General Ridinó has served in the Italian Army for over 30 years, most recently as a Corps Commander at the Italian Army Headquarters. Among numerous other posts, he has served as the Deputy Commander of the Multinational Division (South-East) of the Stabilization Force for Bosnia and Herzegovina (SFOR) and the Commander of the Territorial Military Autonomous Command for Sicily. The Secretary-General is grateful to the Government of Italy for making General Ridinó available for this important mission.
** Lebanon -– Peacekeeping
And now, turning to Lebanon and the operations there in the field. Major-General Alain Pellegrini, the Force Commander of the UN Interim Force in Lebanon (UNIFIL) met today with General Michael Sleiman, Commander of the Lebanese Armed Forces. The two generals agreed that, after the full withdrawal of Israeli Defense Forces from Southern Lebanon, UNIFIL and the Lebanese Army will jointly inspect the entire Blue Line, to ensure that there are no violations of it. Pellegrini said afterward, “We had a very productive meeting.” And we have a full press release upstairs with more details on that meeting.
** Middle East Quartet
Now turning to the Quartet meeting of yesterday. The Secretary-General and the other principal members of the Middle East Quartet -– which brings together the United Nations, the United States, Russia and the European Union –- met yesterday afternoon to discuss the latest developments in that region, and issued a joint statement afterward.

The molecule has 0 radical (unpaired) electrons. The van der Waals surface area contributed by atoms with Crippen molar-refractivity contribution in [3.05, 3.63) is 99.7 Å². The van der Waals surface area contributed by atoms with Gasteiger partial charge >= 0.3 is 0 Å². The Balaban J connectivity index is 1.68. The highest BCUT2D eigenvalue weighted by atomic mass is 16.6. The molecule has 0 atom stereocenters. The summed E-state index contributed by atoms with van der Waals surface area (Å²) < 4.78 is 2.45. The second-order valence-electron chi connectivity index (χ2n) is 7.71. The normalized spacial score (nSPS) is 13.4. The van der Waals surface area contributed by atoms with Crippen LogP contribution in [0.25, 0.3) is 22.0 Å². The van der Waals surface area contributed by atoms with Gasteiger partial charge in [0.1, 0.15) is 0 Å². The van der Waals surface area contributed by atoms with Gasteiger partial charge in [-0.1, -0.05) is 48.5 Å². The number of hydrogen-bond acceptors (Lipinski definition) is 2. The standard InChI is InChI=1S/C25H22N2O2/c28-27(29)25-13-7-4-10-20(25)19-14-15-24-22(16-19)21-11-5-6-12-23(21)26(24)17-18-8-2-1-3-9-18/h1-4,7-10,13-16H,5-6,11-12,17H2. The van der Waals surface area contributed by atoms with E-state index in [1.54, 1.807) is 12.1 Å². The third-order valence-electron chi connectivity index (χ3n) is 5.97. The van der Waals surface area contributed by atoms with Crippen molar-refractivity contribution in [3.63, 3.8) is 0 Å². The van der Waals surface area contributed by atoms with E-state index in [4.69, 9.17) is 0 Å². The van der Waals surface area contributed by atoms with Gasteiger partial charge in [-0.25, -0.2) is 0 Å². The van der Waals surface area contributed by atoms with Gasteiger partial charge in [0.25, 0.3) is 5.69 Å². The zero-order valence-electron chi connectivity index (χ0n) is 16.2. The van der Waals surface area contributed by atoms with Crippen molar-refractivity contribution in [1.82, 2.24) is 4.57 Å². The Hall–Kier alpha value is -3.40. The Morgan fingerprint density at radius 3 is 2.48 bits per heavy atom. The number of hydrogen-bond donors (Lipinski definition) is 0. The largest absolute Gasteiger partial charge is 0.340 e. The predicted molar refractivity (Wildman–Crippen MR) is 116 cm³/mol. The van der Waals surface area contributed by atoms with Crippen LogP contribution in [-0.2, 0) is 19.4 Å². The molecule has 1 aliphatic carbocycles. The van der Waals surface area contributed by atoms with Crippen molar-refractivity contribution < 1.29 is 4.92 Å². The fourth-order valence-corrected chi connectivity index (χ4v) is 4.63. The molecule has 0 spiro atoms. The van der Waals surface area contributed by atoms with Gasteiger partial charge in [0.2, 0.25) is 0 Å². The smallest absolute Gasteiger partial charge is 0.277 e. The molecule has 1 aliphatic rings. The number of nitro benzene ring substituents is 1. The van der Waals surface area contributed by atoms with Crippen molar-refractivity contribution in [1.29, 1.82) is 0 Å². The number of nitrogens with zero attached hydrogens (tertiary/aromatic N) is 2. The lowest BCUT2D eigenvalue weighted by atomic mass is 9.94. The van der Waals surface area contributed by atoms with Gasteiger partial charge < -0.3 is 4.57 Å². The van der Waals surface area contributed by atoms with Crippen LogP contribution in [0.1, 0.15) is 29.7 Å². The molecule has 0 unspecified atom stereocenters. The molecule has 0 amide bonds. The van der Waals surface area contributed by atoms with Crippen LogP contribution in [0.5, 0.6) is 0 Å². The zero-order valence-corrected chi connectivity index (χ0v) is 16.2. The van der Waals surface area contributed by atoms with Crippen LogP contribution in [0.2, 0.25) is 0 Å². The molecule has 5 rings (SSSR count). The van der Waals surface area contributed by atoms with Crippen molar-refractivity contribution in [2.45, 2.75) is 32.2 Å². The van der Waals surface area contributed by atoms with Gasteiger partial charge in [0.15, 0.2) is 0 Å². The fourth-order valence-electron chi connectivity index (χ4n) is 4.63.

In that statement, the Quartet welcomed the efforts by Palestinian President Mahmoud Abbas to form a Government of national unity, in the hope that the platform of such a Government would reflect Quartet principles and allow for early engagement.
The Quartet also stressed the need for a credible political process in order to make progress towards a two-state solution through dialogue and parallel implementation of obligations. In this context, it welcomed the prospect of a meeting between Israeli Prime Minister Ehud Olmert and Mahmoud Abbas, the President of the Palestinian Authority in the near future.
Now turning to Afghanistan. The Secretary-General, in his latest report on Afghanistan, says that the most significant development there in recent months has been the upsurge in violence, particularly in the south, south-east and east of the country. It is estimated that more than 2,000 people, at least a third of them civilians, have lost their lives in the fighting since the start of this year.
The Secretary-General writes that the recent violence represents a watershed, warning that at no time since the Taliban fell in late 2001 has Afghanistan faced so severe a threat. The report notes a broad insurgency, which relies heavily on cross-border fighters, many of whom are Afghans drawn from refugee camps and radical seminaries in Pakistan.